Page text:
Three-words can be used to describe this weeks Re:Fuelers Rides feature. Lairy, Lovable & Large. Having seen this car at many a show in the Southwest (not just Re:Fuel), we are honored to have Ian share his story of how he came to own this prime example of good ‘old fashioned American Muscle!
‘I have always loved classic American cars since I was a kid reading Custom Car and Street Machine magazines. They would have pictures of Ford Pops jacked up at the back with chrome Jaguar rear ends or Ford Cortinas with wide arches and metal flake paint but also sometimes they had pictures of a 57 Chevrolet Bel Air or a Ford Model A or a Ford Mustang and they real stood out to me.
I would like to say though that to be honest I love all cars, from old English classics like the Austin Healey’s, old school Ford Escorts too the new modern JDM Japanese car scene and the VW car scene. To be honest if your car is your pride and joy no matter what it is then I can appreciate that.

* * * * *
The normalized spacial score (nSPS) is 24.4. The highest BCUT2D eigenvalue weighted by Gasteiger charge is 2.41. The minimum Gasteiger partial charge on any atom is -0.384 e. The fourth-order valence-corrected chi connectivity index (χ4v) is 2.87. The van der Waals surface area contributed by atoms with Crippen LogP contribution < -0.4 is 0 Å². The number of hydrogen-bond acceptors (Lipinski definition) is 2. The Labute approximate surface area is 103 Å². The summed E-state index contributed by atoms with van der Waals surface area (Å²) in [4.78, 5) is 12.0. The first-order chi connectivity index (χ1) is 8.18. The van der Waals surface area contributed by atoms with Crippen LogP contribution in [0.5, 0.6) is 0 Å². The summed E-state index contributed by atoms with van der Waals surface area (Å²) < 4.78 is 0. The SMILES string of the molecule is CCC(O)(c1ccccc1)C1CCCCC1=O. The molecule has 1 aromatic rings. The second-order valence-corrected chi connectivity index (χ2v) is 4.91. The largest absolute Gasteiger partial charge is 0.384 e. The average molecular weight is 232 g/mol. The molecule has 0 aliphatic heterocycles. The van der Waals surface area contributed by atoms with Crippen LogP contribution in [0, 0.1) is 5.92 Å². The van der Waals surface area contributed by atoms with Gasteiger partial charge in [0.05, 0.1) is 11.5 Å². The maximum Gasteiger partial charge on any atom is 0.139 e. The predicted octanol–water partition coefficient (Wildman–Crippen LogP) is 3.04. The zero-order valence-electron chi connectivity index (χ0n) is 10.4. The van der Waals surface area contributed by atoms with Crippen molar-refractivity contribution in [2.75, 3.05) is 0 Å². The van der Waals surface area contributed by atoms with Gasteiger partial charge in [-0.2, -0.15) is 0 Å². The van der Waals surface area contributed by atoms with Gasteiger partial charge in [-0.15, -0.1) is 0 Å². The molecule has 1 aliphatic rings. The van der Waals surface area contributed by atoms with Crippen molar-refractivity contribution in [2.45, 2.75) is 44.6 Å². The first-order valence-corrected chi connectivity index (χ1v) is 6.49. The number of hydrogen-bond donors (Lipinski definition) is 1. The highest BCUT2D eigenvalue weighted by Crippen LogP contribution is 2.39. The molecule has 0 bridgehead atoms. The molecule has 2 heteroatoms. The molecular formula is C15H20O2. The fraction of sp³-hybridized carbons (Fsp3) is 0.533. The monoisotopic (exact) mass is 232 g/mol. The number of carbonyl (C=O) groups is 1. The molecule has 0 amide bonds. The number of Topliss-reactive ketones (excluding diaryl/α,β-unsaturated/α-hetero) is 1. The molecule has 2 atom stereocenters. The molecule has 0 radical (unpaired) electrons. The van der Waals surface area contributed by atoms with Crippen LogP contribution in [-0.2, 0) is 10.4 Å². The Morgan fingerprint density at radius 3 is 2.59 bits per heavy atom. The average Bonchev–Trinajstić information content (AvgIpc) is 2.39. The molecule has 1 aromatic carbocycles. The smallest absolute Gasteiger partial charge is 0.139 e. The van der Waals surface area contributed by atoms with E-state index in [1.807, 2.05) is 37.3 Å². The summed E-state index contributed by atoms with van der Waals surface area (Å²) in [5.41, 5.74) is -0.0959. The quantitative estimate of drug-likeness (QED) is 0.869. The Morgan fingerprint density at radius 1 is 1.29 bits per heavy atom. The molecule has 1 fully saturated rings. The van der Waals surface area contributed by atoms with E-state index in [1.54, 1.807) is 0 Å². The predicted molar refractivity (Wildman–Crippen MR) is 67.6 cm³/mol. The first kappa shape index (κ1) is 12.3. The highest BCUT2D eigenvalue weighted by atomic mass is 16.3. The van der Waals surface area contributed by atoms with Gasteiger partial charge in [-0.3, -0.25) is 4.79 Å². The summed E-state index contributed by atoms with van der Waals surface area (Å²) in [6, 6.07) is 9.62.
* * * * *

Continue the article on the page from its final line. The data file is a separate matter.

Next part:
Anyway, I bought a 1965 Ford Mustang back in 2013. I didn’t take a specialist with me, I had completed zero research and I didn’t have a clue about what I should be looking. All the things people advise you NOT to do when buying a classic, car I did. I bought with my heart not my head.
I drove all the way to Essex from Exeter and as soon as I saw it I decided I was having it and a deal was done. When taking it to a few shows I started to meet some great people in the American car scene, and I stared to see that there is so many more cars out there than the typical Mustangs and Chevrolets.
I decided in the summer of 2017 that I’d had enough of the Mustang and I wanted something else. I stuck the Mustang up for sale, I looked on the Internet and saw that many classics take a long time to sell. So I decided that as long as I made a little money on the cost of buying and owning the Mustang, then I would be happy. Holding out for top-dollar and trying to sell it for six months was not an attractive proposition to me.